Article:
The problem is so serious that Xavier Darcos, the deputy minister of education responsible for elementary and high schools, has called for a study on the wisdom of returning uniforms to public schools. "School is not a nightclub," he told French television.

The body part that seems to get the most attention these days is not the breast but the "fesse," a word that is more informal than buttock. Last summer, the weekly newsmagazine L'Express devoted a 14-page supplement to the subject, with a caption on the cover that read: "Fesses: The rising curves."

The supplement cited a poll by the BVA organization stating that only 38 percent of French men find the most fascination in a woman's breasts, whereas 50 percent prefer a woman's "fesses" and legs.

While estimates vary widely, no one doubts that sales of strings in France have exploded in the past year. "The third millennium announces the return of the full posterior as the barometer of seduction," according to L'Express.

But the supplement was tame compared with the fall advertising campaigns for strings in magazines and on giant public billboards.

A recent poster campaign for Sloggi strings, for instance, showed two long-haired women from behind, dressed in strings and red boxing gloves, their posteriors buffed and shined, playfully menacing a man in tight boxers and a smile as he defends himself. "Be sexy. Be sloggi," the caption reads.

Not to be outdone, the most recent Bolero lingerie ad campaign showed a young woman removing what appears to be pants or a skirt, revealing her string. Turning toward the camera, she announces: "I'm a virgin. Are you?"

The manufacturer says the ad is nothing but a clever play on words. "Vierge" is not only the French word for virgin; it also refers to the astrological sign Virgo. The ad is for a line of astrologically signed, hologrammed strings. The model is wearing a "Virgo."

The Advertisement Verification Bureau, the French advertising watchdog agency, agreed with appeals by feminist groups and members of Parliament that at least some of the advertisements should be withdrawn. But the agency has authority only over television, not the print media, and the French state has so far declined to step in.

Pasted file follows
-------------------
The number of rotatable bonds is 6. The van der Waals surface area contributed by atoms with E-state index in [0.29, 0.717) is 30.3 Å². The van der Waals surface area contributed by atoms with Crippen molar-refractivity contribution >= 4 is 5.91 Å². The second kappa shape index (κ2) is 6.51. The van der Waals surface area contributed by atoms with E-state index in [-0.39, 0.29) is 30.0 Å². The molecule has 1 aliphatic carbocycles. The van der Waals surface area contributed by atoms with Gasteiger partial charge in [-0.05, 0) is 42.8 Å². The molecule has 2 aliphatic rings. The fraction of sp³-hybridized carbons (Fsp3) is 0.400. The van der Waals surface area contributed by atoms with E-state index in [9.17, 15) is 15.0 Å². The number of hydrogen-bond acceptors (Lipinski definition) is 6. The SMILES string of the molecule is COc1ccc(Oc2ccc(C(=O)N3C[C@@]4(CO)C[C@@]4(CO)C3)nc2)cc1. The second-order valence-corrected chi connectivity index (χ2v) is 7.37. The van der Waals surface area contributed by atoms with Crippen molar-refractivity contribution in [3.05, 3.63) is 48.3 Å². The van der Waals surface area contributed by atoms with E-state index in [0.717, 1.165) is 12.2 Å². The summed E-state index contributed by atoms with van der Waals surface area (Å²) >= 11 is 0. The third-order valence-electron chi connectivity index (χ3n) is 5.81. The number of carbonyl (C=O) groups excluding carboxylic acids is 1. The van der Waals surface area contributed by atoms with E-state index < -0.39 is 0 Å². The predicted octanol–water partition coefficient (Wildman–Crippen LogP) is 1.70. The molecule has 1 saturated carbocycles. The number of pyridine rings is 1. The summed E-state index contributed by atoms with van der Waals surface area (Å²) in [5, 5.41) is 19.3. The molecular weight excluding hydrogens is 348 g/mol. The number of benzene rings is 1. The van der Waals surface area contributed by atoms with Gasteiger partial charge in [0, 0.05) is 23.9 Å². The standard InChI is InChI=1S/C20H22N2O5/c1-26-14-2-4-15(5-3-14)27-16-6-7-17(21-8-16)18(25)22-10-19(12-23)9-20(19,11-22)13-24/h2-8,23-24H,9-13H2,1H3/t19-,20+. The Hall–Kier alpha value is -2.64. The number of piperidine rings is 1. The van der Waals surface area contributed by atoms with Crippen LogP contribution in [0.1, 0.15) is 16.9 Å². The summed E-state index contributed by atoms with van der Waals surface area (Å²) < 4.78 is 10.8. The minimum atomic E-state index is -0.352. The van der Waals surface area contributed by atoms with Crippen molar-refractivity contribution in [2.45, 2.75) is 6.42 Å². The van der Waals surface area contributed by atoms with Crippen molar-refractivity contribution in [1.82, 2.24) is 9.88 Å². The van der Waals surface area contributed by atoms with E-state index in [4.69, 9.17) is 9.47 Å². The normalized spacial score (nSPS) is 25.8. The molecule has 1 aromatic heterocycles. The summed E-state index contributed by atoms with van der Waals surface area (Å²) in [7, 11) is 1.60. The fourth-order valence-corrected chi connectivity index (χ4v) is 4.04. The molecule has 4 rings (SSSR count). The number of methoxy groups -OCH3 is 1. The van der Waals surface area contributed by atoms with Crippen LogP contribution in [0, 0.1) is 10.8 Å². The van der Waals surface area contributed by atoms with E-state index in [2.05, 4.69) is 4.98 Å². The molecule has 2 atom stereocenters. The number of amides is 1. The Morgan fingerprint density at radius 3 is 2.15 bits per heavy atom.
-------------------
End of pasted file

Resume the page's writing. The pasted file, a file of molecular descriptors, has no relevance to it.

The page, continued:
At the Champagne reception at Galeries Lafayette, among the items on display were a $29 string that comes in a see-through plastic ball worn around one's neck (apparently for emergencies), a $279 Chantall Thomas bustier with rose appliqués, and a $90 string with rhinestone and gold connectors designed to be visible above low-slung pants or skirts.

In a sense, Galeries Lafayette is simply exploiting a market already being worked by others.

Last year, the fashion designer Sonia Rykiel opened an adults-only lingerie and sex boutique called Rykiel Woman. It offers, among other things, a yellow bath sponge and a purple mouse that vibrate, packaged in black satin sequined bags carrying the Sonia Rykiel label.

"I'm a virgin. Are you?" Or, it may mean: "I'm a Virgo. Are you?" The word play is part of a new promotion for thongs.

Copyright 2003 The New York Times Company

November 6th, 2003, 11:51 PM
Oui, je suis vierge!

November 6th, 2003, 11:57 PM

November 7th, 2003, 10:38 AM
On the Sloggi case:




November 7th, 2003, 11:49 AM


November 7th, 2003, 12:35 PM
Lovin' this post!


November 7th, 2003, 04:55 PM

Elle a chaud au cul. :P

Monsieur New York Times... c'est magnifique!

November 13th, 2003, 12:26 AM
jeeze...I'm glad I looked over here...